Mr. Chhòa Pôe-Hóe 蔡培火 先生
Mr. Chhòa Pôe-Hóe 蔡培火 先生
1889 - 1983
"We the Taiwanese” (Lán Tâi-Oân 咱臺灣)
Like Mr. Ko Tióng (高長), Chhòa Pôe-Hóe (蔡培火) was originally from Hok-Kiàn Choân-Chiu (福建 泉州). Chhòa was settled and raised mainly by his mother at Pak-Káng (北港) Taiwan, shortly after his father passed away.
He was excellent in his school years. He entered the Governor’s Normal Institute (one of the highest educational institutions then) at the age of 18. Upon graduation in 1910, he took the teaching job in public school.
With his strong Taiwanese identity, along with Lîm Hiàn-Tông (林獻堂) and Chhòa Hūi-Jû (蔡惠如,) Chhòa joined the Taiwan Tông-Hòa Society (台灣同化會). Even though the membership reached some three thousand, it lasted only two months due to the order of the Japanese Governor’s Office.
With the financial assistance from relatives and friends, Chhòa studied advanced physics and chemistry in Tokyo. 1920 He started the Taiwan Civil News (Bîn-Pò 台灣民報) as editor and publisher. Like many intellectuals at that time, he also joined the Taiwan Cultural Association (台灣文化協會) in 1923. He continued to raise the Taiwanese identity and other issues that he was eventually thrown in jail under the Japanese ‘Security Police Orders’ (治安警察法.)
His active social involvement stopped in 1937 when the war between Japan and China began. Chhòa stayed in Tokyo for a while then went on to Shanghai in 1942. He joined the KuoMingTang (KMT國民黨) shortly after the war.
Chhòa might be viewed as a political figure. Apparently he was more involved in educational and social movements than politics. After KMT retreated to Taiwan in 1949, Chhòa was just a political symbol for a well known Taiwanese in a KMT stage. Chhòa never had any political power. He served as a show-case consultant.
Nevertheless, Chhòa did play some outstanding roles in various occasions. He chaired the China Red Cross/Taiwan Chapter, and started the Blood-Donate-Centers throughout the major cities. He also served as the steering committee member to help organizing the Tunghai University and Tam-Sui Industrial/Commercial Management College. He constantly preached the importance of the native Taiwanese language using the church/biblical based Peh-oē-jī (白話字.)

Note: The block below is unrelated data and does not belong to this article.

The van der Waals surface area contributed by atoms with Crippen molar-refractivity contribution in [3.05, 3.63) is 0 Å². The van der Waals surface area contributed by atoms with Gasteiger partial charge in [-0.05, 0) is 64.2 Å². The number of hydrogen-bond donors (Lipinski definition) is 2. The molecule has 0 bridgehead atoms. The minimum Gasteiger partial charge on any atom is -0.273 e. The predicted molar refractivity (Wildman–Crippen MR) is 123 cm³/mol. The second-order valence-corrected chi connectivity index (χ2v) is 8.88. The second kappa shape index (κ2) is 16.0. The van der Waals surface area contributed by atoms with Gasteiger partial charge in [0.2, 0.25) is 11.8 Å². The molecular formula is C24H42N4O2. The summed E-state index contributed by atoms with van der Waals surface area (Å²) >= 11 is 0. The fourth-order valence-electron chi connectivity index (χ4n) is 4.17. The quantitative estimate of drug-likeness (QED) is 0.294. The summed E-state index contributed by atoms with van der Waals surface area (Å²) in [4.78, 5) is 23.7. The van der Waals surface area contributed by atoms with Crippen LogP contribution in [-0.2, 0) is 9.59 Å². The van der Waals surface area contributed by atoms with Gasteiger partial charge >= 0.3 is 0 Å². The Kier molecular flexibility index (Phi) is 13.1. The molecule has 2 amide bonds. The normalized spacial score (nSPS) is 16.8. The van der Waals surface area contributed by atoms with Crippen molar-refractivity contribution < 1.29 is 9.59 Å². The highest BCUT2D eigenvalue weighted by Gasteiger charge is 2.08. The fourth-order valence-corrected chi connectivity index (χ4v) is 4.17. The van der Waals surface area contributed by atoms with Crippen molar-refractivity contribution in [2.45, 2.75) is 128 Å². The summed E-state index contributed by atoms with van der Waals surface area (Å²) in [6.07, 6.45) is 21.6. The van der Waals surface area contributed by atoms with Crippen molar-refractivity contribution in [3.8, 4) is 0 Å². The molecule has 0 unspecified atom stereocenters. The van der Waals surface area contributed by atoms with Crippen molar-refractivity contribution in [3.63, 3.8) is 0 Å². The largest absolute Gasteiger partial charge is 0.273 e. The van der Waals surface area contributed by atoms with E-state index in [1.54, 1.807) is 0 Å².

Chhòa had also written many poems (some are lyrics with the music.) Among them, “We the Taiwanese” (Lán Tâi-Oân 咱臺灣) was probably the most popular in the Taiwanese American communities.
To summarize his life: in the Japanese era, he promoted the Taiwanese identity against the Japanese rulers; in KMT era, he promoted the education, culture and literatures based on being a proud Taiwanese.
Chhòa was born near the end of the Chinese last emperor/dynasty, grew up in the Japanese ruling time and spent second part of his life in the shadow of the KMT. When he passed away in 1983, Taiwan was not far away from her first democratic elected president. Chhòa would have been very happy to see for himself and raised his hands and sang “We the Taiwanese!”
His writings were later edited and published in seven volumes. (蔡培火全集) http://www.npobook.org.tw/Books/Book_Show.asp?Book_ID=133)
Honorable mentioned: An interesting book entitled “Chhòa’s Poems, Songs, and His Times” (蔡培火的詩曲及彼個時代) written by Dr. C Y Lai (賴淳彥), Chhòa’s son-in-law. (http://www.twcenter.org.tw/a02/a02_05/a02_05_01.htm
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